I love Nick Saban, but honestly I don’t really like the way he treats the press at times. Sure, it’s funny to see him rail on the buffoonish media (you know, those simpletons firing at him stupid question after stupid question that he conveniently swats away), but frankly there are times when he’s a real jerk. I get it, though. That’s his schtick. Besides, if the press is intimidated by him, it is less likely to ask the questions he doesn’t want asked. It’s a touch of brilliance on his part, but that doesn’t make him any less jerky.
You wouldn’t believe the stories I’ve heard about how coaches treat the press. Some treat reporters like they are a lower life form, almost like pond scum. Do I think that there are reporters with bad intentions? One hundred percent. But only a very small percentage have bad intentions.
As a former college basketball coach and college athlete, I see things from both sides. I understand how coaches can be annoyed and skeptical of reporters who are simply trying to gather dirt. Those types of people have tarnished the profession, which has ultimately led to the skepticism in the first place. But I also see things as a journalist, and I wish coaches would look at sports reporters eyeball to eyeball, as professionals just trying to do their job.
I fully believe the committee is trying to get it right
Dallas convinced me that when it’s all said and done, the CFP committee is doing its best to put the 4 best teams on the field. If I can take a Mock Selection exercise as seriously as I took it, I know that the committee members take their jobs very seriously. We were in discussion for 5 hours and the debate was robust. Not once was I bored or wanting to go home. I would have stayed all night if I had to.
I remember the TCU-Baylor-FSU discussions to be particularly healthy and enjoyable. If you recall, TCU was No. 3 in the Playoff rankings heading into the final weekend. FSU was No. 4, Ohio State No. 5 and Baylor No. 6. All 4 teams won that weekend, and the committee bumped FSU to No. 3, Ohio State to No. 4, Baylor to No. 5 and dropped TCU to No. 6.
In our discussion, my contention was that all things being pretty much equal between TCU and Baylor, and Baylor won on the field. In my mind, I could not justify putting TCU ahead of a team it had lost to — with the same record and virtually identical body of work. At some point, you have to value head-to-head matchups or you cannot maintain your integrity as a selection institution.
However, one of the things I struggled with internally was that I did not always hold the same standard or philosophy from round to round. Committee members retain the freedom to shape their own standards of selection and do not have to justify their consistency or lack thereof.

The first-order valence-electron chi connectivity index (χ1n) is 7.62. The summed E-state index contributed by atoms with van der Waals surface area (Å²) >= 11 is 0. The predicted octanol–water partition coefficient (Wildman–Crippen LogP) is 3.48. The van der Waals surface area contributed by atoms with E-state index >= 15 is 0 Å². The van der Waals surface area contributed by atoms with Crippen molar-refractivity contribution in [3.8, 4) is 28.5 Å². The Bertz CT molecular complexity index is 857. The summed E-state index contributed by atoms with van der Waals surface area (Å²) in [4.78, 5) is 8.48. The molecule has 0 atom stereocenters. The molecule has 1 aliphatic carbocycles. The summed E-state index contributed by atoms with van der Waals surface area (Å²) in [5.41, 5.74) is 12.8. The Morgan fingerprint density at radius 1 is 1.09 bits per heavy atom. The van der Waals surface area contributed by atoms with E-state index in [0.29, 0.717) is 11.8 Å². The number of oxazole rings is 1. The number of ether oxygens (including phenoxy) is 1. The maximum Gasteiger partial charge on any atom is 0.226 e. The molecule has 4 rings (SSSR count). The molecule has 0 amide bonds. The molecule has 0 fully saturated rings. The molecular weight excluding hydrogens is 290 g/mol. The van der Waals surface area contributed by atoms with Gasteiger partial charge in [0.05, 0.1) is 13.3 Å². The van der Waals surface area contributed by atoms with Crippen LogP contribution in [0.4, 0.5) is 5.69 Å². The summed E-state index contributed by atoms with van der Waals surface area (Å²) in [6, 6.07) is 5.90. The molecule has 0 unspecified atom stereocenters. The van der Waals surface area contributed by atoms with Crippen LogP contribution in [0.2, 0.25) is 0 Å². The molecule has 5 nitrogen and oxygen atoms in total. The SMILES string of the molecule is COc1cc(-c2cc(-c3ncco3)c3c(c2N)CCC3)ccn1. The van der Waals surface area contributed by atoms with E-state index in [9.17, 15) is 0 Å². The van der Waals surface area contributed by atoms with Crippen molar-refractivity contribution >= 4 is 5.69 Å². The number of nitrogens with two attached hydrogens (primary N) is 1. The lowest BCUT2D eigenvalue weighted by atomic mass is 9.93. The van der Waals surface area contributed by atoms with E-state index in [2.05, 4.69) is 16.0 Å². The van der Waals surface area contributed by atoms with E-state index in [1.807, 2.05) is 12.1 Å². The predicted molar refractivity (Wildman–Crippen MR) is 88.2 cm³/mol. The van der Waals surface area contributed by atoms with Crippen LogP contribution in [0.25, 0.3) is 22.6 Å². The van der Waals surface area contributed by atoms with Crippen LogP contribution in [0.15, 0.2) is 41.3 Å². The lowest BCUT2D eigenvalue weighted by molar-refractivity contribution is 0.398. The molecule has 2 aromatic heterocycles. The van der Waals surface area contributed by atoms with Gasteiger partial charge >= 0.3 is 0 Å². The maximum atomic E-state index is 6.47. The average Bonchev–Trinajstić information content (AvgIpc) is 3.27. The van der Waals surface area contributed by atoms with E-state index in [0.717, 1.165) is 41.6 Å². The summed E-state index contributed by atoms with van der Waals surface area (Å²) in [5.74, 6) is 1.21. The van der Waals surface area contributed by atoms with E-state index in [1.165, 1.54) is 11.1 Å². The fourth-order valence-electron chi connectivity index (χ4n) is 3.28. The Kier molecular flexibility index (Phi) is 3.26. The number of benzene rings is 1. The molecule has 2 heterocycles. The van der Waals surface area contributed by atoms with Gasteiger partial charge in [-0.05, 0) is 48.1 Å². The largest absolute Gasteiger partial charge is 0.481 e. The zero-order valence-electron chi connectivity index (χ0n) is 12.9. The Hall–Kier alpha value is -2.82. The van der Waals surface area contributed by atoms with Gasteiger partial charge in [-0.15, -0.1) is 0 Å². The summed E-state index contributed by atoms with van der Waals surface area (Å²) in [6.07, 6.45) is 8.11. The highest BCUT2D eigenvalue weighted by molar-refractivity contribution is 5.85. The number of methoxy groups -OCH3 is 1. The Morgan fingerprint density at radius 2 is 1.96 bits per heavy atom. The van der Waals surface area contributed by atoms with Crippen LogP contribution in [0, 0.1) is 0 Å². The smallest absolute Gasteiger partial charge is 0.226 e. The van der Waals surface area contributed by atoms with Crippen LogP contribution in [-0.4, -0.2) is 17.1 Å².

Further, voices in that room matter; you can be swayed by another person’s opinion if it is compelling enough, and that is why I think oftentimes you see these tectonic shifts in order from one week to another.
Case in point was Ohio State’s 59-0 pasting of Wisconsin in the Big Ten Championship in 2014, a landslide that, in my opinion, put OSU in the field and ultimately doused Alabama’s championship hopes for that season.
There is no doubt in my mind that the committee is thorough and wants to get it right. One of the things that you’ll hear Hancock echo over and over is that committee members must be people of integrity first. I feel better knowing that character is at the cornerstone of this process. I believe that when the committee members check their hats at the door, they mean it.
But I believe that if the process continues the way it is right now, someone is always going to have the right to complain. This year, the SEC may have more than 1 fan base feeling bluesy from being left out of the pleasantries because yes, another showdown of Top 10 SEC teams awaits this Saturday when LSU collides with Florida in Baton Rouge, and there are more games to come with similar Playoff implications.
You can bet the committee will be watching to see how the dominoes fall over the next several weeks.
The truth is, until college football can devise a way to have a Playoff similar to the NFL or even FCS, someone is always going to be left out.
And until that happens, we will continue to tweak the imperfect.